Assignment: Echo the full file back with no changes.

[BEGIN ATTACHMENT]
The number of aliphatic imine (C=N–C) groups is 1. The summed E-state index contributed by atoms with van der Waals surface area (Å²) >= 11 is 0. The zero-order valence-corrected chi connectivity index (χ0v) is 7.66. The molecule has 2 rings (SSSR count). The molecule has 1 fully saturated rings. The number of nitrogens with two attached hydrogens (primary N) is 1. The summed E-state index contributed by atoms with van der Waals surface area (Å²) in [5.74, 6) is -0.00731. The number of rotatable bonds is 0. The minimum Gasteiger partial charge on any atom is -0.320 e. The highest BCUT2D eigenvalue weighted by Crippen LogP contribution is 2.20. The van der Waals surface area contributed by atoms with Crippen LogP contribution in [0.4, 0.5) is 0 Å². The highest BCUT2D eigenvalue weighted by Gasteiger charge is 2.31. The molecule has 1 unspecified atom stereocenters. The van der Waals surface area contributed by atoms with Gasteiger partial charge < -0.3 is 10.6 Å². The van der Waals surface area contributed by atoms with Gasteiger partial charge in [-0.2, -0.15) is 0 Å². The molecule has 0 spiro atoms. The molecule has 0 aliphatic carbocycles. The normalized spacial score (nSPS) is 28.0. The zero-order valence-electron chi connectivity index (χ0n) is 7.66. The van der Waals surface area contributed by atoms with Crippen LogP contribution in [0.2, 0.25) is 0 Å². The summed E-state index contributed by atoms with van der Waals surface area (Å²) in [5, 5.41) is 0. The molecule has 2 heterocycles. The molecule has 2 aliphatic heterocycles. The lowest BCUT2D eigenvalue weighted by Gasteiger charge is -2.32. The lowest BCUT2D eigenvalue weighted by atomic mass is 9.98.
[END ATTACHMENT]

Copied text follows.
The number of aliphatic imine (C=N–C) groups is 1. The summed E-state index contributed by atoms with van der Waals surface area (Å²) >= 11 is 0. The zero-order valence-corrected chi connectivity index (χ0v) is 7.66. The molecule has 2 rings (SSSR count). The molecule has 1 fully saturated rings. The number of nitrogens with two attached hydrogens (primary N) is 1. The summed E-state index contributed by atoms with van der Waals surface area (Å²) in [5.74, 6) is -0.00731. The number of rotatable bonds is 0. The minimum Gasteiger partial charge on any atom is -0.320 e. The highest BCUT2D eigenvalue weighted by Crippen LogP contribution is 2.20. The van der Waals surface area contributed by atoms with Crippen LogP contribution in [0.4, 0.5) is 0 Å². The highest BCUT2D eigenvalue weighted by Gasteiger charge is 2.31. The molecule has 1 unspecified atom stereocenters. The van der Waals surface area contributed by atoms with Gasteiger partial charge < -0.3 is 10.6 Å². The van der Waals surface area contributed by atoms with Gasteiger partial charge in [-0.2, -0.15) is 0 Å². The molecule has 0 spiro atoms. The molecule has 0 aliphatic carbocycles. The normalized spacial score (nSPS) is 28.0. The zero-order valence-electron chi connectivity index (χ0n) is 7.66. The van der Waals surface area contributed by atoms with Crippen LogP contribution in [0.2, 0.25) is 0 Å². The summed E-state index contributed by atoms with van der Waals surface area (Å²) in [5, 5.41) is 0. The molecule has 2 heterocycles. The molecule has 2 aliphatic heterocycles. The lowest BCUT2D eigenvalue weighted by Gasteiger charge is -2.32. The lowest BCUT2D eigenvalue weighted by atomic mass is 9.98.